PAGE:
African Art

African Art

African Art

African Art

Excerpt

A VAST geographical body, its whole mass lying broad and ponderous in the ocean -- that is how Africa reveals itself to the eye hovering over the map of the world. The outlines trace their infinitely patient way around the mighty figure without anywhere permitting themselves an indulgent deviation. Nowhere does the water sport with the land, nowhere does the land display any activity beyond its own confines; closed against the world around, it lies there like a giant fragment.

There are no important groups of islands even to show the land boldly venturing out into the ocean. Only in the south-east do we find, stretching out in front of the continent, the great island of Madagascar, itself almost a continent in its own right with its own astonishing history, and only with reservations to be counted with the parent mainland.

To the north the land faces the Mediterranean with the same continuous and serene lines. But from the other side there reach out in sharp contrast towards the silent continent the limbs of the multipartite, nervous and spirited figure of Europe. This figure has had to earn the title of continent by its own historical prowess as it is geographically little more than a bizarre appendage to Asia. It makes repeated onsets into its southern sea and on one single occasion it brushes lightly against Africa at the Pillars of Hercules, as the Ancients called the Straits of Gibraltar. But, as if to protect itself against the threat of northern restlessness, Africa lays the desert girdle of the Sahara between itself and the Mediterranean world.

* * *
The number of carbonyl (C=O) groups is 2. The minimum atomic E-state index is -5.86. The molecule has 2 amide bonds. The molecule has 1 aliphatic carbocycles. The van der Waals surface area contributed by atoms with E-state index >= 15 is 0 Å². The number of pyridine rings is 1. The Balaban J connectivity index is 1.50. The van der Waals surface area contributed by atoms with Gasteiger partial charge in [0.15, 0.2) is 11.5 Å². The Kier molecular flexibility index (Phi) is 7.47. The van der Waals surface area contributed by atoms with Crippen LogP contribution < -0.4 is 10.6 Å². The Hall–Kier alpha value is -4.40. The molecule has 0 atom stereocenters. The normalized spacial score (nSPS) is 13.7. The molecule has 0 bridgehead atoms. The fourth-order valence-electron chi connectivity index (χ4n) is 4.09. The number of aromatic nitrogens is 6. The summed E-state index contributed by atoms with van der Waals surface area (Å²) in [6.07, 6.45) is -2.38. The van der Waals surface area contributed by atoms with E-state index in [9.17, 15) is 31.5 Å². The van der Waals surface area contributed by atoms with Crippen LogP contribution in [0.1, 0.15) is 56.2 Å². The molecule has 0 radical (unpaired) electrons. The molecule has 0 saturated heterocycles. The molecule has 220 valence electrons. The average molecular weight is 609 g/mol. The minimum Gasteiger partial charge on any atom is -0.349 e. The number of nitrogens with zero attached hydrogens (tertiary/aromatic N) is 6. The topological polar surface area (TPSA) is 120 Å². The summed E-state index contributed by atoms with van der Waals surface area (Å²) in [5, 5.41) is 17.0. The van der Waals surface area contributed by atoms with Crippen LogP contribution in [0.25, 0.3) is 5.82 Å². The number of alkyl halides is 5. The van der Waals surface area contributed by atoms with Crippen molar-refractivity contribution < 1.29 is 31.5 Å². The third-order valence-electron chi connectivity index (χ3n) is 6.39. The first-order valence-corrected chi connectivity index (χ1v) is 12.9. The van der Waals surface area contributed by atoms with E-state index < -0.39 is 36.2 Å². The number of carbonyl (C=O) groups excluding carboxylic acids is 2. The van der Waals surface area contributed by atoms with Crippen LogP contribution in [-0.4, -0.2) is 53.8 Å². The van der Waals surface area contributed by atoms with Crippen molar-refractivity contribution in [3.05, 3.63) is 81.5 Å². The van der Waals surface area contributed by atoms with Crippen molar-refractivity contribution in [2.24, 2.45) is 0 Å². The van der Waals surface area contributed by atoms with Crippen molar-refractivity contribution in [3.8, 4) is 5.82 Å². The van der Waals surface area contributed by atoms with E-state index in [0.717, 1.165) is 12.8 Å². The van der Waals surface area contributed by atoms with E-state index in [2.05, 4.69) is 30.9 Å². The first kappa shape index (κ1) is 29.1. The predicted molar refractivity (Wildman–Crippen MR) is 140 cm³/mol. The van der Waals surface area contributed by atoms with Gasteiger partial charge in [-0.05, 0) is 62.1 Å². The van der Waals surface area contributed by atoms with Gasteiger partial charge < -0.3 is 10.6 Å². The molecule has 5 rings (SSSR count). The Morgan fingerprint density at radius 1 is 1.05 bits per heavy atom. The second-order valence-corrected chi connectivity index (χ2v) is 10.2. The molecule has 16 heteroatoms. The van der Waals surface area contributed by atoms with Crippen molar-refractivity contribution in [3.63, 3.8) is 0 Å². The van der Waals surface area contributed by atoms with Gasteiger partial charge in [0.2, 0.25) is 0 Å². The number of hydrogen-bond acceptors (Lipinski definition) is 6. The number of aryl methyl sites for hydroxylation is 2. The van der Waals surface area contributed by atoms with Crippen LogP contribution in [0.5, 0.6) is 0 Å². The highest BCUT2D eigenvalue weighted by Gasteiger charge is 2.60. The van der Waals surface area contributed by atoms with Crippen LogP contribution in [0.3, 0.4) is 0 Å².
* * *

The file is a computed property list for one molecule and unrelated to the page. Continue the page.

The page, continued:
The connexion of Africa with Asia turns almost equally around a single point in its dependence on the slack hinge of the Sinai peninsula or, on a broader reckoning, on the Red Sea's joining rather than sundering of Africa and Arabia. Yet this zone of contact too, important though it historically is, scarcely affects the geographical compactness of the mighty continent.

Then, too, the internal organization of the body is great in its simplicity. Desert, savannah, primeval forest -- so runs the great triad of the African soil. Three worlds to which man, with his love of the delimited, is scarcely equal, for they imply infinite extent or infinite profundity; the desert stands for absolute negation of life; the savannah for maximum freedom for that which is animal; the forest for the complete unleashing of plant life. Man, in his helplessness, can meet such extravagances of nature only by . . .

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